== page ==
John Lucas (philosopher)

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John Lucas

John Lucas.png
Born(1929-06-18)18 June 1929
Guildford, England
Died5 April 2020(2020-04-05) (aged 90)
Somerset, England
Alma materBalliol College, Oxford
Notable work
"Minds, Machines and Gödel"
EraContemporary philosophy
RegionWestern philosophy
SchoolAnalytic philosophy
InstitutionsMerton College, Oxford
Academic advisorsR. M. Hare
Main interests
Logic, philosophy of mathematics, philosophy of mind
Notable ideas
Gödelian argument
Penrose–Lucas argument4

John Randolph Lucas FBA (18 June 1929 – 5 April 2020)[1] was a British philosopher.


Lucas was educated at Winchester College and then, as a pupil of R.M. Hare, among others, at Balliol College, Oxford.[2] He studied first mathematics, then Greats (Greek, Latin, Philosophy and Ancient History), obtaining first class honours in both. He sat for Finals in 1951, and took his MA in 1954. He spent the 1957–58 academic year at Princeton University, studying mathematics and logic. For 36 years, until his 1996 retirement, he was a Fellow and Tutor of Merton College, Oxford, and he remained an emeritus member of the University Faculty of Philosophy. He was a Fellow of the British Academy.[3]

Lucas is perhaps best known for his paper "Minds, Machines and Gödel," arguing that an automaton cannot represent a human mathematician, attempting to refute computationalism.

An author with diverse teaching and research interests, Lucas wrote on the philosophy of mathematics, especially the implications of Gödel's incompleteness theorem, the philosophy of mind, free will and determinism, the philosophy of science including one book on physics co-authored with Peter E. Hodgson, causality, political philosophy, ethics and business ethics, and the philosophy of religion.

The son of a Church of England clergyman, and an Anglican himself, Lucas described himself as "a dyed-in-the-wool traditional Englishman." He had four children (Edward, Helen, Richard and Deborah) with Morar Portal, among them Edward Lucas, a former journalist at The Economist.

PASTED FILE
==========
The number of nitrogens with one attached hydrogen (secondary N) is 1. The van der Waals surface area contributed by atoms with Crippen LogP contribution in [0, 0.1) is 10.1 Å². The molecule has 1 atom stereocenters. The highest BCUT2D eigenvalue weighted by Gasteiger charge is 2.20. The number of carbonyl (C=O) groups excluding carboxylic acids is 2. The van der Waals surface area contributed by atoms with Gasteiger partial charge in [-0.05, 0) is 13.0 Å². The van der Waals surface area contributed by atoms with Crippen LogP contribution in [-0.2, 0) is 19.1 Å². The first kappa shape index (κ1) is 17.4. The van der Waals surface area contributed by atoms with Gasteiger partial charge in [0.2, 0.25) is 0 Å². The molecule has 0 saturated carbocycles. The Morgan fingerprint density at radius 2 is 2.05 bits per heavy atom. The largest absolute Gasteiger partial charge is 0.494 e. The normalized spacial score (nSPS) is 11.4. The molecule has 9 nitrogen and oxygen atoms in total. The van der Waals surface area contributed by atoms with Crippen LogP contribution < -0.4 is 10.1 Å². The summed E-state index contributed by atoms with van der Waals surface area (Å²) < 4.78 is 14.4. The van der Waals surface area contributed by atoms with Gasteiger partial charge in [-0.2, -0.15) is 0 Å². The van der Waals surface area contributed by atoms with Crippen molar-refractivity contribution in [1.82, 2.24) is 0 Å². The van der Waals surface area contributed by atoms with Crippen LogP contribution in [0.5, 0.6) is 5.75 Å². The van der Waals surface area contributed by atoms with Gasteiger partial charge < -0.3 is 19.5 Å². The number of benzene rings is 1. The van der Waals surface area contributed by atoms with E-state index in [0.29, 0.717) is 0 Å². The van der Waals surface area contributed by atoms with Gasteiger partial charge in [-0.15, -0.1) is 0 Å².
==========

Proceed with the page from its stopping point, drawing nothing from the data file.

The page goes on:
In addition to his philosophical career, Lucas had a practical interest in business ethics. He helped found the Oxford Consumers' Group,[4] and was its first chairman in 1961–3, serving again in 1965.

Philosophical contributions[edit]

Free will[edit]

Lucas (1961) began a lengthy and heated debate over the implications of Gödel's incompleteness theorems for the anthropic mechanism thesis, by arguing that:[5]

  1. Determinism ↔ For any human h there exists at least one (deterministic) logical system L(h) which reliably predicts h's actions in all circumstances.
  2. For any logical system L a sufficiently skilled mathematical logician (equipped with a sufficiently powerful computer if necessary) can construct some statements T(L) which are true but unprovable in L. (This follows from Gödel's first theorem.)
  3. If a human m is a sufficiently skillful mathematical logician (equipped with a sufficiently powerful computer if necessary) then if m is given L(m), he or she can construct T(L(m)) and determine that they are true—which L(m) cannot do.
  4. Hence L(m) does not reliably predict m's actions in all circumstances.
  5. Hence m has free will.
  6. It is implausible that the qualitative difference between mathematical logicians and the rest of the population is such that the former have free will and the latter do not.

His argument was strengthened by the discovery by Hava Siegelmann in the 1990s that sufficiently complex analogue recurrent neural networks are more powerful than Turing Machines.[6]

Space, time and causality[edit]

Lucas wrote several books on the philosophy of science and space-time (see below). In A treatise on time and space[7] he introduced a transcendental derivation of the Lorenz Transformations based on Red and Blue exchanging messages (in Russian and Greek respectively) from their respective frames of reference which demonstrates how these can be derived from a minimal set of philosophical assumptions.

In The Future Lucas gives a detailed analysis of tenses and time, arguing that "the Block universe gives a deeply inadequate view of time. It fails to account for the passage of time, the pre-eminence of the present, the directedness of time and the difference between the future and the past"[8] and in favour of a tree structure in which there is only one past or present (at any given point in spacetime) but a large number of possible futures. "We are by our own decisions in the face of other men's actions and chance circumstances weaving the web of history on the loom of natural necessity"[9]




  1. ^ "Lucas, John Randolph, FBA - Deaths Announcements - Telegraph Announcements". Retrieved 7 April 2020.
  2. ^ Lucas, John (23 December 2002). "Balliol College - History - Past Members - Richard Hare - A Memoir". Archived from the original on 23 December 2002. Retrieved 11 May 2019.
  3. ^ "Mr John Lucas". The British Academy. Retrieved 11 May 2019.
  4. ^ Oxford Consumers' Group Archived 30 August 2003 at the Wayback Machine
  5. ^ J.R. Lucas, "The Gödelian Argument"
  6. ^ H.T. Siegelmann, "Computation Beyond the Turing Limit," Science, 238(28), April 1995: 632–637
  7. ^ John Randolph Lucas (1 January 1973). A treatise on time and space. Methien &CO Ltd. p. 332. Archived from the original on 26 January 2020.
  8. ^ The Future (1989), p. 8.
  9. ^ The Future (1989), p. 4.

Further reading[edit]